Motorcycling community supports AMA Family Capitol Hill Climb and youth riding
May 24, 2011
The American Motorcyclist Association (AMA) is proud to announce that MX Sports, Cobra Motorcycles, Tomahawk MX Park and others passionate about kids' motorsports have thrown their support behind the AMA Family Capitol Hill Climb, Thursday, May 26, in Washington, D.C.
The AMA Family Capitol Hill Climb will send a clear message to federal lawmakers that immediate action is needed to exclude kid-sized dirtbikes and all-terrain vehicles (ATVs) from the Consumer Product Safety Improvement Act (CPSIA) of 2008. The AMA urges all young riders, their families and enthusiasts who want to help save the future of youth riding to attend this significant gathering.
MX Sports and others are donating gift-bag items that will be distributed to event attendees who visit the AMA hospitality suite. In addition, Cobra Motorcycles and Tomahawk MX Park will conduct their own drawing to give away a Cobra King CX 50 kids' dirtbike to an event participant. Information about the drawing, which will be conducted at Tomahawk's "Kids Ride Free Night" event later that evening, will be available at the hospitality suite.
Besides support from MX Sports, Cobra Motorcycles and Tomahawk MX Park, other supporters of the AMA Family Capitol Hill Climb include Racer X magazine, Doublin Gap Motocross Park, Mason Dixon Riding Association 6 and 7, the Middle Atlantic Motocross Association, Budds Creek Motocross Park and High Point Raceway.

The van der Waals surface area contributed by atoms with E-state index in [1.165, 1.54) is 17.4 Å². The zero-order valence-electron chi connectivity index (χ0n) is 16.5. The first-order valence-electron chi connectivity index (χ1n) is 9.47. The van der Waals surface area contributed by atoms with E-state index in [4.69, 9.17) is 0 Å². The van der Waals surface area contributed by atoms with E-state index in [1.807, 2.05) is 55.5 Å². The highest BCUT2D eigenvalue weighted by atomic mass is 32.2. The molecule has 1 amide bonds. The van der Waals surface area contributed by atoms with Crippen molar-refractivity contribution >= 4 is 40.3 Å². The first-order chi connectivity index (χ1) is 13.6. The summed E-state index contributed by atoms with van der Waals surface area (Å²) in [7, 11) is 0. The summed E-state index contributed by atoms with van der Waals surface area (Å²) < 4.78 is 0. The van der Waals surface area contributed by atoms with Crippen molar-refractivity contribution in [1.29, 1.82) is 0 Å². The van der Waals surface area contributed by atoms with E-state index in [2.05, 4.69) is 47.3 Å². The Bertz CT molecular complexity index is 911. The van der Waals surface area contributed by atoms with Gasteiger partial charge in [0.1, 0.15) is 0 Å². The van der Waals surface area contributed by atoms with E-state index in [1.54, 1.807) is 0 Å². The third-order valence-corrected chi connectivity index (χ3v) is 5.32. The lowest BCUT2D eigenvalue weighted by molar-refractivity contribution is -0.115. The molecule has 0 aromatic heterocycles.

"We're very grateful to everyone who is supporting the AMA Family Capitol Hill Climb and to everyone who is planning to attend," said Jessica Irving, AMA grassroots coordinator. "Everyone involved knows how important it is to have a successful event so that we can convince Congress to let kids ride by passing H.R. 412, the Kids Just Want to Ride Act, which would exempt kids' machines from the CPSIA.
"By gathering riders from 20 states on the Capitol grounds, followed by one-on-one time with legislators, we will send a clear message that families who enjoy riding together are being harmed by the CPSIA," she said.
The CPSIA, commonly called the "lead law," was designed to ban small toys with high lead content. However, because of broadly written language in the law, it has been interpreted to apply to all products for kids, including dirtbikes, bicycles, clothing and books.
For more information on the AMA Family Capitol Hill Climb and ways to help save youth riding, contact the AMA Grassroots Team at (202) 742-4310, email firstname.lastname@example.org or visit the event webpage at www.AmericanMotorcyclist.com/KidsJustWantToride.aspx.
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